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The El Dorado-Union County chapter of the NAACP is resuming a history project that aims to raise awareness about the contributions of African Americans in El Dorado.

The purpose of the project is to commemorate black culture and heritage and to erect markers highlighting the historical significance of African American communities around town.

“We are excited about this project. It is our desire to recognize and salute the origin and impact of the African American,” said Janice Bush, president of the NAACP.

Bush said the group has set its sights on the Fordville community and residents are invited to attend a meeting that is scheduled for 6 p.m. Thursday in the Fellowship Hall of New Olive Branch Baptist Church, 1548 N. Roselawn.

Bush said Fordville installment of the project is a continuation of an effort that began in 2015 with a section of Hill Avenue, which was once the home of a cluster of black-owned business and other businesses that served and employed African Americans during the era of racial segregation and Jim Crow.

In August 2015, the NAACP held an event in the area of Cedar and Hill to gauge interest in erecting a historical marker in the area and to gather more information and feedback from the community.

The group worked with the Murphy Arts District on the project and presented several ideas, including a mural and a park detailing the history of Hill Avenue and the African American businesses and professional offices that once thrived there.

The plan stalled due to a lack of funding and other issues but there were more gains than losses, Bush said.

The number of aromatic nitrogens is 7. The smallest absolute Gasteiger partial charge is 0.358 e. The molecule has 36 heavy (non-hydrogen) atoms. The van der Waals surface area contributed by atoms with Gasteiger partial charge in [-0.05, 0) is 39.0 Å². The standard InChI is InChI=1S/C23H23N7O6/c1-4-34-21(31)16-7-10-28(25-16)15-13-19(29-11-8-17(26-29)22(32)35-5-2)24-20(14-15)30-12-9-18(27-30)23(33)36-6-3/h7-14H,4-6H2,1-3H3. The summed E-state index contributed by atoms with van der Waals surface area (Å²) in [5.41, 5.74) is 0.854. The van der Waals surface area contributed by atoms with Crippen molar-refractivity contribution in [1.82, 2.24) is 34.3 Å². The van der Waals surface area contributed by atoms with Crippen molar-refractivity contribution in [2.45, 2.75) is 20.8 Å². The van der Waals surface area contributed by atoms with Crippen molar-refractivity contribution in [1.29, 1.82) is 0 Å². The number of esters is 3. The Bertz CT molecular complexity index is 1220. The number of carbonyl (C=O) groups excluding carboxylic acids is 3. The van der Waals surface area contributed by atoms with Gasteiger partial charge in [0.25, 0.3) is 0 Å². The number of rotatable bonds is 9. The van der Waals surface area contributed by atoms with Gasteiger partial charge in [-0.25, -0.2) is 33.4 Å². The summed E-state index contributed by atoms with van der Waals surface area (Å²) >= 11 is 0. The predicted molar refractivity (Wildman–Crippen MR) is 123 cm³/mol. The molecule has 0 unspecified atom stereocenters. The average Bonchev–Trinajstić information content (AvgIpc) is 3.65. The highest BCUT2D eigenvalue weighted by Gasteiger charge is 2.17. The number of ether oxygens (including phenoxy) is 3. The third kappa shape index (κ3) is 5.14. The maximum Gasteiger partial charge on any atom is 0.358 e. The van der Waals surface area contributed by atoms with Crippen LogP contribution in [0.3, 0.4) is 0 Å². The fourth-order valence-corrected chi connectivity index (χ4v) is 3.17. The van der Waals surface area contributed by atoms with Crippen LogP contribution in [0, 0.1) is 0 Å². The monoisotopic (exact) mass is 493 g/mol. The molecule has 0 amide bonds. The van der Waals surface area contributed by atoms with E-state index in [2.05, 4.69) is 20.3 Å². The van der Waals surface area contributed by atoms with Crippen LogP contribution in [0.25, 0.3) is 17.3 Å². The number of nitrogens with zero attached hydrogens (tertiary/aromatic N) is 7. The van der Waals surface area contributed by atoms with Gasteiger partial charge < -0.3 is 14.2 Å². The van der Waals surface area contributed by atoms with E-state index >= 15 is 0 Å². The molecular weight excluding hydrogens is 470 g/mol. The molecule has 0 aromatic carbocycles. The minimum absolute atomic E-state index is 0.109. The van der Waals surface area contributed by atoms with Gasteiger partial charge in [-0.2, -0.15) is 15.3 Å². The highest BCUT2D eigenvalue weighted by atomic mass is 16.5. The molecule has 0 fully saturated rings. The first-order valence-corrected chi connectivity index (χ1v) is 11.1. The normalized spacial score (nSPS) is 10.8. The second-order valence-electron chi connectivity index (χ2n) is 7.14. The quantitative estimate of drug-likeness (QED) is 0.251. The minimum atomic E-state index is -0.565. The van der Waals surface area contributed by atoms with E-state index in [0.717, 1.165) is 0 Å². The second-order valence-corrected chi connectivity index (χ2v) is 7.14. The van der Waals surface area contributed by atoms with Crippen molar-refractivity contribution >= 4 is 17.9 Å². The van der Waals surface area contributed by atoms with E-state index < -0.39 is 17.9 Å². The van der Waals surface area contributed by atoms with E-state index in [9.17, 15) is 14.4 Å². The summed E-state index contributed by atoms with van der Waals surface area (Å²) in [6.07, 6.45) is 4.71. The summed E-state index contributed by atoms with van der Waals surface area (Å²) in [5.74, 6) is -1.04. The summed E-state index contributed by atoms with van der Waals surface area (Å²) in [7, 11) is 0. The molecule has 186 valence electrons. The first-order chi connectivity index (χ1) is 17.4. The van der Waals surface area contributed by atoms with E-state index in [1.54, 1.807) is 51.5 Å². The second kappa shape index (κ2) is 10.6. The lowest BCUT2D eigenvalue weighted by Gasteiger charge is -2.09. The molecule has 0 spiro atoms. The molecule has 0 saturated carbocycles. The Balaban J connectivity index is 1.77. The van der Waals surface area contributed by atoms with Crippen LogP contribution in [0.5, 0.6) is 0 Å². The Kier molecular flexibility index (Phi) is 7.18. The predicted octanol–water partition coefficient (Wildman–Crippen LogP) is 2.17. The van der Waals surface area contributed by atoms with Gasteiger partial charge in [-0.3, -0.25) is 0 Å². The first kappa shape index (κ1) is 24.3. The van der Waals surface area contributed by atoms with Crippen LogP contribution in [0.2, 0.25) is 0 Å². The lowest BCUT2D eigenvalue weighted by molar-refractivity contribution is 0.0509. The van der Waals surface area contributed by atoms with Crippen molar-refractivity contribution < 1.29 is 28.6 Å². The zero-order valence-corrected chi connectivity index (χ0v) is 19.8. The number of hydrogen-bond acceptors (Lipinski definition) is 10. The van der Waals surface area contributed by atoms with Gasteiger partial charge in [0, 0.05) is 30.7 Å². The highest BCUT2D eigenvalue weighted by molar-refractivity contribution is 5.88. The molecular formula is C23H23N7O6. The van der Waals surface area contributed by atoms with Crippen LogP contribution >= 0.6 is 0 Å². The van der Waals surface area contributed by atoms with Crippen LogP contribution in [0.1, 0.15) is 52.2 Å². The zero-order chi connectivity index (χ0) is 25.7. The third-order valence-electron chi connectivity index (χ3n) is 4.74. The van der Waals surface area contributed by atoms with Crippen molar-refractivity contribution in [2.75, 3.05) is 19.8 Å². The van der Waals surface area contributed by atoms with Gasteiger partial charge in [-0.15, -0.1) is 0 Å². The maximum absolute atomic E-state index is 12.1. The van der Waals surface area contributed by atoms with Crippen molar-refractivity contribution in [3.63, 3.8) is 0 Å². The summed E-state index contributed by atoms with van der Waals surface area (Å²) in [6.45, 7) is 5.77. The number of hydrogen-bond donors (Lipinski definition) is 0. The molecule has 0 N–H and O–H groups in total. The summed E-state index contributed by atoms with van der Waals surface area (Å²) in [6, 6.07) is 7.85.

“When we did the Hill Street awareness project, it sparked a lot of research and there’s so much information out there about El Dorado and the contributions of African Americans,” she said.

As a result, the NAACP broadened the scope of the project to cover other AA communities in El Dorado, starting with Fordville.

“This project is an offshoot of (the Hill Avenue) project,” Bush said.

“What we want to do is highlight African American communities and put a marker there and we will talk to people in those communities and find out what they want to tell us about their community and what they want to put on the marker there,” she explained, adding, “We also want to encourage them to find a place to archive all of these things and we’re going to try to find the funding.”

The Fordville community is generally believed to be area north of Champagnolle between Martin Luther King and 19th, just south of the Lions Club Municipal Golf Course and the Union County Fairgrounds.

Bush said one of the issues that will be addressed Thursday is a clarification of the boundaries of the community.

Bush said she also plans to reach out to the El Dorado Historic District Commission, who is developing a citywide historic preservation plan.

Like the NAACP, the EHDC is seeking public input to help identify historic properties and residential neighborhoods throughout the city.

Historic district commissioners have said once the plan is completed, the El Dorado City Council will be responsible for implementing it.

For more information call Bush at 870-863-7437.

Tia Lyons may be contacted at 870-862-6611 or tlyons@

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